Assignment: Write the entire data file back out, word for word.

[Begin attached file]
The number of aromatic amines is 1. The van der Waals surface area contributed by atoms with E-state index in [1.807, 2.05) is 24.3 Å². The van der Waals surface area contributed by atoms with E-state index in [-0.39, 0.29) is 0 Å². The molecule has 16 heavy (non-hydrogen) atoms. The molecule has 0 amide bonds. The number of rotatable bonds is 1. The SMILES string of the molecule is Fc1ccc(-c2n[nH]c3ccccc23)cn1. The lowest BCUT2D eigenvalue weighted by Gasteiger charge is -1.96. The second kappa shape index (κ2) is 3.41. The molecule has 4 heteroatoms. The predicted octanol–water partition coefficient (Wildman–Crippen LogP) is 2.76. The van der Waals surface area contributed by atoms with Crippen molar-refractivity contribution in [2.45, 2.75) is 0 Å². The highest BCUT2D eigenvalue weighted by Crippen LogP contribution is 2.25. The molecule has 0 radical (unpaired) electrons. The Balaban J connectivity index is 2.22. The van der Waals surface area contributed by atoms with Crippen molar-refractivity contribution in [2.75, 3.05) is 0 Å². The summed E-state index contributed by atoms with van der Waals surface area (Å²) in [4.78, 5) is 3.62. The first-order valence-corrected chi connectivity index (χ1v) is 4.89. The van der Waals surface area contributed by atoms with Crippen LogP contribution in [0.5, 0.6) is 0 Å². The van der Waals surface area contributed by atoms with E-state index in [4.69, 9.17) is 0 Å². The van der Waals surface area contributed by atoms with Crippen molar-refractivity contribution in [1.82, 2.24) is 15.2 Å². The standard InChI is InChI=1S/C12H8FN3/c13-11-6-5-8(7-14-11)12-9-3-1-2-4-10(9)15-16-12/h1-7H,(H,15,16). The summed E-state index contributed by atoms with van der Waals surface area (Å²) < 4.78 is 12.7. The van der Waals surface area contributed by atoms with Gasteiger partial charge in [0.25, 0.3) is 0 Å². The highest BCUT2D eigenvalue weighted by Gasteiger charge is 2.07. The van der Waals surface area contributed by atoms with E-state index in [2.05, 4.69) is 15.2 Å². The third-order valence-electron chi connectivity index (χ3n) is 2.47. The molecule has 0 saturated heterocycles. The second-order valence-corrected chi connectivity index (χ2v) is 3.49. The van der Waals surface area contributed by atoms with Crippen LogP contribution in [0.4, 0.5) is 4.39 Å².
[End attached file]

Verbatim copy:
The number of aromatic amines is 1. The van der Waals surface area contributed by atoms with E-state index in [1.807, 2.05) is 24.3 Å². The van der Waals surface area contributed by atoms with E-state index in [-0.39, 0.29) is 0 Å². The molecule has 16 heavy (non-hydrogen) atoms. The molecule has 0 amide bonds. The number of rotatable bonds is 1. The SMILES string of the molecule is Fc1ccc(-c2n[nH]c3ccccc23)cn1. The lowest BCUT2D eigenvalue weighted by Gasteiger charge is -1.96. The second kappa shape index (κ2) is 3.41. The molecule has 4 heteroatoms. The predicted octanol–water partition coefficient (Wildman–Crippen LogP) is 2.76. The van der Waals surface area contributed by atoms with Crippen molar-refractivity contribution in [2.45, 2.75) is 0 Å². The highest BCUT2D eigenvalue weighted by Crippen LogP contribution is 2.25. The molecule has 0 radical (unpaired) electrons. The Balaban J connectivity index is 2.22. The van der Waals surface area contributed by atoms with Crippen molar-refractivity contribution in [2.75, 3.05) is 0 Å². The summed E-state index contributed by atoms with van der Waals surface area (Å²) in [4.78, 5) is 3.62. The first-order valence-corrected chi connectivity index (χ1v) is 4.89. The van der Waals surface area contributed by atoms with Crippen LogP contribution in [0.5, 0.6) is 0 Å². The van der Waals surface area contributed by atoms with E-state index in [4.69, 9.17) is 0 Å². The van der Waals surface area contributed by atoms with Crippen molar-refractivity contribution in [1.82, 2.24) is 15.2 Å². The standard InChI is InChI=1S/C12H8FN3/c13-11-6-5-8(7-14-11)12-9-3-1-2-4-10(9)15-16-12/h1-7H,(H,15,16). The summed E-state index contributed by atoms with van der Waals surface area (Å²) < 4.78 is 12.7. The van der Waals surface area contributed by atoms with Gasteiger partial charge in [0.25, 0.3) is 0 Å². The highest BCUT2D eigenvalue weighted by Gasteiger charge is 2.07. The van der Waals surface area contributed by atoms with E-state index in [2.05, 4.69) is 15.2 Å². The third-order valence-electron chi connectivity index (χ3n) is 2.47. The molecule has 0 saturated heterocycles. The second-order valence-corrected chi connectivity index (χ2v) is 3.49. The van der Waals surface area contributed by atoms with Crippen LogP contribution in [0.4, 0.5) is 4.39 Å².